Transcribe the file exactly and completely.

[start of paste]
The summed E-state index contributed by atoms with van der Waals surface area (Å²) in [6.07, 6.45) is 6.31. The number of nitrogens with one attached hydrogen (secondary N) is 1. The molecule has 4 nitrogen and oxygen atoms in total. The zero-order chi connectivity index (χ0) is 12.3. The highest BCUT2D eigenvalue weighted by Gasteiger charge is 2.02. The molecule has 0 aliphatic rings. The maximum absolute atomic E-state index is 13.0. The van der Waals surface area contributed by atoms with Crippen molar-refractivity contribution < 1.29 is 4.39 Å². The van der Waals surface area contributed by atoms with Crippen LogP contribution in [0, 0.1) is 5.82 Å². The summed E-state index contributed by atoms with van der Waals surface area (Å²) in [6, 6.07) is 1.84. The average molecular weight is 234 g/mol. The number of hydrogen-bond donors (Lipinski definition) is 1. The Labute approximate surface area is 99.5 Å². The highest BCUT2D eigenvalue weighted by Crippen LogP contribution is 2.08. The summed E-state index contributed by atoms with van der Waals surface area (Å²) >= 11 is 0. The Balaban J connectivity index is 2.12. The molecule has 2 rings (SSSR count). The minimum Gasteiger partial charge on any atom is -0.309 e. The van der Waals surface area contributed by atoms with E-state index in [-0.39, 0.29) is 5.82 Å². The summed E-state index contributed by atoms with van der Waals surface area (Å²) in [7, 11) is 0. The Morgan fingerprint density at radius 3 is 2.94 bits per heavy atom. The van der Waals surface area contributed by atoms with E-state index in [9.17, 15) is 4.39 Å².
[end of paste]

The summed E-state index contributed by atoms with van der Waals surface area (Å²) in [6.07, 6.45) is 6.31. The number of nitrogens with one attached hydrogen (secondary N) is 1. The molecule has 4 nitrogen and oxygen atoms in total. The zero-order chi connectivity index (χ0) is 12.3. The highest BCUT2D eigenvalue weighted by Gasteiger charge is 2.02. The molecule has 0 aliphatic rings. The maximum absolute atomic E-state index is 13.0. The van der Waals surface area contributed by atoms with Crippen molar-refractivity contribution < 1.29 is 4.39 Å². The van der Waals surface area contributed by atoms with Crippen LogP contribution in [0, 0.1) is 5.82 Å². The summed E-state index contributed by atoms with van der Waals surface area (Å²) in [6, 6.07) is 1.84. The average molecular weight is 234 g/mol. The number of hydrogen-bond donors (Lipinski definition) is 1. The Labute approximate surface area is 99.5 Å². The highest BCUT2D eigenvalue weighted by Crippen LogP contribution is 2.08. The summed E-state index contributed by atoms with van der Waals surface area (Å²) >= 11 is 0. The Balaban J connectivity index is 2.12. The molecule has 2 rings (SSSR count). The minimum Gasteiger partial charge on any atom is -0.309 e. The van der Waals surface area contributed by atoms with E-state index in [-0.39, 0.29) is 5.82 Å². The summed E-state index contributed by atoms with van der Waals surface area (Å²) in [7, 11) is 0. The Morgan fingerprint density at radius 3 is 2.94 bits per heavy atom. The van der Waals surface area contributed by atoms with E-state index in [9.17, 15) is 4.39 Å².